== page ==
Sales Revenue: Your Key Metric
As a salesperson there’s nothing more important for you to focus on than sales revenue: the amount of money your company gets from sales activities. After all, generating sales revenue is the entire purpose of your job and sales revenue is the lifeblood of your company. Even if you’ve raised substantial funding you’ll eventually need to generate money from sales in order to grow.
Because sales revenue is so important to the overall health of your company your sales management will want to understand how much revenue they can expect to see each quarter. The process of predicting how much revenue to expect during a given period is referred to as sales forecasting. Companies create their sales forecasts based off of the information in their sales pipeline or sales funnel – tools that show how many sales leads or prospects are in each stage of the buying cycle and their likelihood of closing.
While it’s often true that “you have to spend money to make money” be aware that sales salaries, commissions and entertaining clients will take out a chunk of your total sales revenue. You’ll therefore need to keep track of those figures. Use a sales revenue formula to tell what your net sales revenue is after subtracting your costs.
Generating Sales Revenue
All sales revenue ultimately comes from sales leads. Leads are people at the top of your sales funnel who may be a fit for your product, but who you don’t know much about. They may have visited your website, stopped by your company booth at a tradeshow, engaged with your brand on social media or something else entirely. The primary purpose of your company’s marketing department is to generate these leads.
Because you don’t know much about them you’ll need a junior sales representative to engage and qualify leads. This involves taking the lead through the BANT system to understand if they have the budget for your offering, the authority to make a purchasing decision, a need for your offering and a clear timeline of when they will be making a purchasing decision.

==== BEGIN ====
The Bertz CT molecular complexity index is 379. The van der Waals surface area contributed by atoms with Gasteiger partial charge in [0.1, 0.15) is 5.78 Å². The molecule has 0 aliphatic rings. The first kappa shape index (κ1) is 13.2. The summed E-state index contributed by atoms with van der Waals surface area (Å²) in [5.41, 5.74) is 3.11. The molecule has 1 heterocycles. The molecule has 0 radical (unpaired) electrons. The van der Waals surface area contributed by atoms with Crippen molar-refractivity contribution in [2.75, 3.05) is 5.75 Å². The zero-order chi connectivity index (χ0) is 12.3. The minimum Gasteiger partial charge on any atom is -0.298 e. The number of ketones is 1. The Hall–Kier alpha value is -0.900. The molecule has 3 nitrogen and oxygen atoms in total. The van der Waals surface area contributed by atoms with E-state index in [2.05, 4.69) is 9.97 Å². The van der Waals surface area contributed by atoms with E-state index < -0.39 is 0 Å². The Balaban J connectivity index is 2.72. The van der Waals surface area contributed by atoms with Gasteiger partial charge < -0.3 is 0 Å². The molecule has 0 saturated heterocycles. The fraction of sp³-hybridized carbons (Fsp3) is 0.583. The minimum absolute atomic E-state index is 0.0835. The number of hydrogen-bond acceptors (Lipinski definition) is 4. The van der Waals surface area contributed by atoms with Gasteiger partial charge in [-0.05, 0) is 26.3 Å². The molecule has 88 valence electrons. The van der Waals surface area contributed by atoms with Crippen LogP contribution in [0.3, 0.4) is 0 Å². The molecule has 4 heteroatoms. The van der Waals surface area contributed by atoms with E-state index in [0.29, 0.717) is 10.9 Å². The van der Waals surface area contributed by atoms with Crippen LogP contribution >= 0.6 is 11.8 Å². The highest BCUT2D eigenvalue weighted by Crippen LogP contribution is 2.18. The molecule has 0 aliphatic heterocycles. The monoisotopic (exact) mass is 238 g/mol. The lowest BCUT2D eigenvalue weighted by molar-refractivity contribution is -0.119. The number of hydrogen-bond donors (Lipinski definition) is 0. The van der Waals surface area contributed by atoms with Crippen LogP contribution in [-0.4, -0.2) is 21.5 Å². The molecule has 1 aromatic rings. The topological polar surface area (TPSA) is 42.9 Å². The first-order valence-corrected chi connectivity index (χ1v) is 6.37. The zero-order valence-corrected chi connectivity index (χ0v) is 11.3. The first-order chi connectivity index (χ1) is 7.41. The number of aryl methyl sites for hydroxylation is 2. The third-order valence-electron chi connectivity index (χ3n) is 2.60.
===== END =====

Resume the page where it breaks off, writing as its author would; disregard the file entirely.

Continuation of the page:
While the exact process varies from company to company, after a lead has been qualified they’re generally referred to as “prospects” and the relationship is taken over by a more experienced account executive (AE). The AE will take their new prospects through a series of steps that include meeting with the prospect to find out more about their needs and to demonstrate the value of the offering.
Once value has been established an AE will work with a prospect on pricing specifications and ultimately signing an agreement. It’s only once the ink is dry and the prospect becomes a customer that sales revenue can be counted. Afterward, you’ll want to ensure that your customer is continuing to get value from your offering and that you keep an eye out for opportunities to upsell and cross-sell as a means to generate further sales revenue from an existing account.
Tips for Growing Sales Revenue
A surprising number of companies miss out on generating more sales revenue simply because they lack good sales analytics. Despite the common perception of sales as a personality-driven exercise, good sales organizations rely on process, not personality. The key to successfully growing sales revenue is to find a process that works and which you can replicate and scale with more and more salespeople. But you can’t do that if you don’t know what works to begin with. Therefore, it’s extremely important to keep a close eye on your sales metrics.
What is your average deal size? What percentage of leads or prospects at each stage of the sales funnel eventually become customers? How long does it take? How many leads do you currently have in the pipeline? How many leads do you need to meet quota? A company with growing sales revenue is going to be able to answer all those questions and understand what their salespeople need to focus on in order to close more deals.